## Why You Need to Study Statistics

April 3, 2015
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The American Statistical Association is continuing its campaign to get you to study statistics, if you haven't already. I have to agree with them that being a statistician is a pretty good job. Their latest video highlights a wide range of statistician...

## Books to Read While the Algae Grow in Your Fur, January 2015

April 2, 2015
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## Round of 8 bracket; Ed Wood (3) vs. Thomas Hobbes; Philip K. Dick (2) vs. Jane Austen

April 2, 2015
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Paul Davidson sends along the updated bracket, along with the comment that the writers seem to be doing very well. True! The 8 remaining contestants include 5 writers (along with one comedian, one philosopher, and one cult figure). Yesterday we had no competition because I was afraid that people would not take it seriously on […] The post Round of 8 bracket; Ed Wood (3) vs. Thomas Hobbes; Philip K.…

## There are 5 ways to get fired from Caesars: (1) theft, (2) sexual harassment, (3) running an experiment without a control group, (4) keeping a gambling addict away from the casino, and (5) chapter 11 bankruptcy proceedings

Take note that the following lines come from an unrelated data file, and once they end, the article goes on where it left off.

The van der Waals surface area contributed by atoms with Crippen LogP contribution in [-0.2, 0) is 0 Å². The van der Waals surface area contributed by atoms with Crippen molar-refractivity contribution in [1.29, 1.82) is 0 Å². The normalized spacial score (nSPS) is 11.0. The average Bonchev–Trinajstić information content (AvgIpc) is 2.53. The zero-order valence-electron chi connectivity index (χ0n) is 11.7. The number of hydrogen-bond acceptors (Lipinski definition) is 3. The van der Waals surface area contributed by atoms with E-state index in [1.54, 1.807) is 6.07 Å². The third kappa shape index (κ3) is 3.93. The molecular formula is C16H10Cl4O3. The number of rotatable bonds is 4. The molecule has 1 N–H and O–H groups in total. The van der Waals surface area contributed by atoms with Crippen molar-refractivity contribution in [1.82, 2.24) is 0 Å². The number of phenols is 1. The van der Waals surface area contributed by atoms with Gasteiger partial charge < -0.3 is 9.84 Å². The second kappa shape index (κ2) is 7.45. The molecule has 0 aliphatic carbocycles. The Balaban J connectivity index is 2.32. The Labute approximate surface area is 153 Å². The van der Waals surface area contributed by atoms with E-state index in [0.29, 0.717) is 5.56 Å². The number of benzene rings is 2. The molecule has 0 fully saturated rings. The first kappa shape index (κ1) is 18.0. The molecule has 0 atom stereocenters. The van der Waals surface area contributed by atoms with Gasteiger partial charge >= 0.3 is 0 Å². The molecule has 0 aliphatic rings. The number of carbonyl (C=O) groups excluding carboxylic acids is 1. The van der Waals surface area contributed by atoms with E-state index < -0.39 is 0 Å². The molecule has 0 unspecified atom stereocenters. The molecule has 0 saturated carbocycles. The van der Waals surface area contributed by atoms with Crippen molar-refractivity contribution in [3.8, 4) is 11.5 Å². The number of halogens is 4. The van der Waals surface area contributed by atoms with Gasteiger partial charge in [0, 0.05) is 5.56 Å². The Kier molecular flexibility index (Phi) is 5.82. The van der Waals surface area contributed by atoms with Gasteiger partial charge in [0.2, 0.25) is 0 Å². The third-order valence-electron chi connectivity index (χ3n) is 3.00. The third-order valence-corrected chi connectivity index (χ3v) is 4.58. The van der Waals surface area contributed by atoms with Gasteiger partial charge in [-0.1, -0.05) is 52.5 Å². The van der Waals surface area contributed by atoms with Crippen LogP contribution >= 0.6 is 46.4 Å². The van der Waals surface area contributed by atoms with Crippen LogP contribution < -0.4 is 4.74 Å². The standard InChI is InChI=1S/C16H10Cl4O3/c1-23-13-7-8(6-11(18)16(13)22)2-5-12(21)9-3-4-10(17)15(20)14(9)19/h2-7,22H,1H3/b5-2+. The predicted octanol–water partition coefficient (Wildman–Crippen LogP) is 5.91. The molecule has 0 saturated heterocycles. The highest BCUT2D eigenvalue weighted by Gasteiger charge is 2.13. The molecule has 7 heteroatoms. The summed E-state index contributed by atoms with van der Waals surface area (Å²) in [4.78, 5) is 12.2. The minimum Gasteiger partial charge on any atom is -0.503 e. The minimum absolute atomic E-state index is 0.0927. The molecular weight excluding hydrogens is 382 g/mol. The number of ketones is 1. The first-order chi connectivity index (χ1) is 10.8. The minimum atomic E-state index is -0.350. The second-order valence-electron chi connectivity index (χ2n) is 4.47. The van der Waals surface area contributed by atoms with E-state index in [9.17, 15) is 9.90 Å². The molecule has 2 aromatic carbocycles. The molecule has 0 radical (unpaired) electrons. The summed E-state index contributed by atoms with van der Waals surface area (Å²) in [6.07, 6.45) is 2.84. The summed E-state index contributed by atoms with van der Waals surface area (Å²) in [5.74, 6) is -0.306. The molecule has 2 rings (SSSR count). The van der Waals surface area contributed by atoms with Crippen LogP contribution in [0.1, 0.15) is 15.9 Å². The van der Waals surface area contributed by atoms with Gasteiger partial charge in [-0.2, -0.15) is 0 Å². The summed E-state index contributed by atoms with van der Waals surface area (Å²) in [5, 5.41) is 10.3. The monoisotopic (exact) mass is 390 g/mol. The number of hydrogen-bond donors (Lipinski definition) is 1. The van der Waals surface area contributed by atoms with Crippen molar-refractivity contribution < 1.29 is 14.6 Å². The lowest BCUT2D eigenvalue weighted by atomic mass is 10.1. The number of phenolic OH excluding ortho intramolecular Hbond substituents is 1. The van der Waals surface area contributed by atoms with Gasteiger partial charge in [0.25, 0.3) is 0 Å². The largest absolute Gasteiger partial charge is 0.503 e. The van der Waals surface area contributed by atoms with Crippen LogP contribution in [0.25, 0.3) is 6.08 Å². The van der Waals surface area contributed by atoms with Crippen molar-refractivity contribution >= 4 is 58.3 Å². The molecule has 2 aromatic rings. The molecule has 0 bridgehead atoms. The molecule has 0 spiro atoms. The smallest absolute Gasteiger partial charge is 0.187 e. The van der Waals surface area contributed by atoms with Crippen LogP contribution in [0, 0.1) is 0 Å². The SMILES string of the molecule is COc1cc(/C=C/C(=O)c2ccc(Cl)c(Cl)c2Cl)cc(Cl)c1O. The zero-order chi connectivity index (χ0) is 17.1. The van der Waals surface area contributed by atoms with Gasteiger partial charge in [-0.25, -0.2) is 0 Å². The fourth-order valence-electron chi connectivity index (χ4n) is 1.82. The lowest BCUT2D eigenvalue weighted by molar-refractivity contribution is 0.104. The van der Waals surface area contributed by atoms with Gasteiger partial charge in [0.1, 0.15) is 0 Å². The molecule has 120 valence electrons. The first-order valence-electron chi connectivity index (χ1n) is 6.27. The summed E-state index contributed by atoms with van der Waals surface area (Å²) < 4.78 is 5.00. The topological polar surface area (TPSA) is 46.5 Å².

April 2, 2015
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We first encountered the famous casino operator in February, 2011, when Michael Schrage was hyping the data-driven philosophy of its CEO, Gary Loveman, in Technology Review. Here’s a typical bit from the article: Schrage: What do you like to tell your academic colleagues about the challenges of real-world experimentation and innovation? Loveman: Honestly, my only […] The post There are 5 ways to get fired from Caesars: (1) theft, (2)…

## Graphical forms impose assumptions on the data

April 2, 2015
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In a comment to my previous post, reader Chris P. pointed me to the following set of maps, also from the New York Times crew, on the legalization of gay marriage in the U.S. (link) (For those who did not...

## Books to Read While the Algae Grow in Your Fur, August 2014

April 2, 2015
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George Scialabba, What Are Intellectuals Good For? Essays and Reviews and The Modern Predicament When I was trying to teach myself how to be a critic (or at least how to write criticism), one of my models was this "George Scialabba" character, who ke...